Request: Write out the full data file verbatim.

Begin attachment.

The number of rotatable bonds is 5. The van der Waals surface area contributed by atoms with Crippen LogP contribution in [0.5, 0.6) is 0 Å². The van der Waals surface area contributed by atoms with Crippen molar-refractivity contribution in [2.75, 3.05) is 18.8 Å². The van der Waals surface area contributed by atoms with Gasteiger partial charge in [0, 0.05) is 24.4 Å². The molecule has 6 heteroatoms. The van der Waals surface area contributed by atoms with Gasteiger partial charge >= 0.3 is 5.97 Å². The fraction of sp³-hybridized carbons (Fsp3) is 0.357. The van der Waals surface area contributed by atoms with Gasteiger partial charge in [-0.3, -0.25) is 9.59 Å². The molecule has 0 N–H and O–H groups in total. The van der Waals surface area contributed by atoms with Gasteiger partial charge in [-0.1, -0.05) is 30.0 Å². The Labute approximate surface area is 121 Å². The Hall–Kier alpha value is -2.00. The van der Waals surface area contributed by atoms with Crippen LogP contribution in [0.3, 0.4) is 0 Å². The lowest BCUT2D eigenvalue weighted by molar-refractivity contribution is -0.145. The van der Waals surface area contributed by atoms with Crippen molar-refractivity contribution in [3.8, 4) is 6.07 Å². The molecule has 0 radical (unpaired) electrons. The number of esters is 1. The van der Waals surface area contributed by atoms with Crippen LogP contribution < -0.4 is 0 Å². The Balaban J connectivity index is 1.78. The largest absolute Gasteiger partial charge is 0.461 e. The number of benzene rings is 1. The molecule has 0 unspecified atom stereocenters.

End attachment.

The number of rotatable bonds is 5. The van der Waals surface area contributed by atoms with Crippen LogP contribution in [0.5, 0.6) is 0 Å². The van der Waals surface area contributed by atoms with Crippen molar-refractivity contribution in [2.75, 3.05) is 18.8 Å². The van der Waals surface area contributed by atoms with Gasteiger partial charge in [0, 0.05) is 24.4 Å². The molecule has 6 heteroatoms. The van der Waals surface area contributed by atoms with Gasteiger partial charge >= 0.3 is 5.97 Å². The fraction of sp³-hybridized carbons (Fsp3) is 0.357. The van der Waals surface area contributed by atoms with Gasteiger partial charge in [-0.3, -0.25) is 9.59 Å². The molecule has 0 N–H and O–H groups in total. The van der Waals surface area contributed by atoms with Gasteiger partial charge in [-0.1, -0.05) is 30.0 Å². The Labute approximate surface area is 121 Å². The Hall–Kier alpha value is -2.00. The van der Waals surface area contributed by atoms with Crippen LogP contribution in [0.3, 0.4) is 0 Å². The lowest BCUT2D eigenvalue weighted by molar-refractivity contribution is -0.145. The van der Waals surface area contributed by atoms with Crippen molar-refractivity contribution in [3.8, 4) is 6.07 Å². The molecule has 0 radical (unpaired) electrons. The number of esters is 1. The van der Waals surface area contributed by atoms with Crippen LogP contribution < -0.4 is 0 Å². The Balaban J connectivity index is 1.78. The largest absolute Gasteiger partial charge is 0.461 e. The number of benzene rings is 1. The molecule has 0 unspecified atom stereocenters.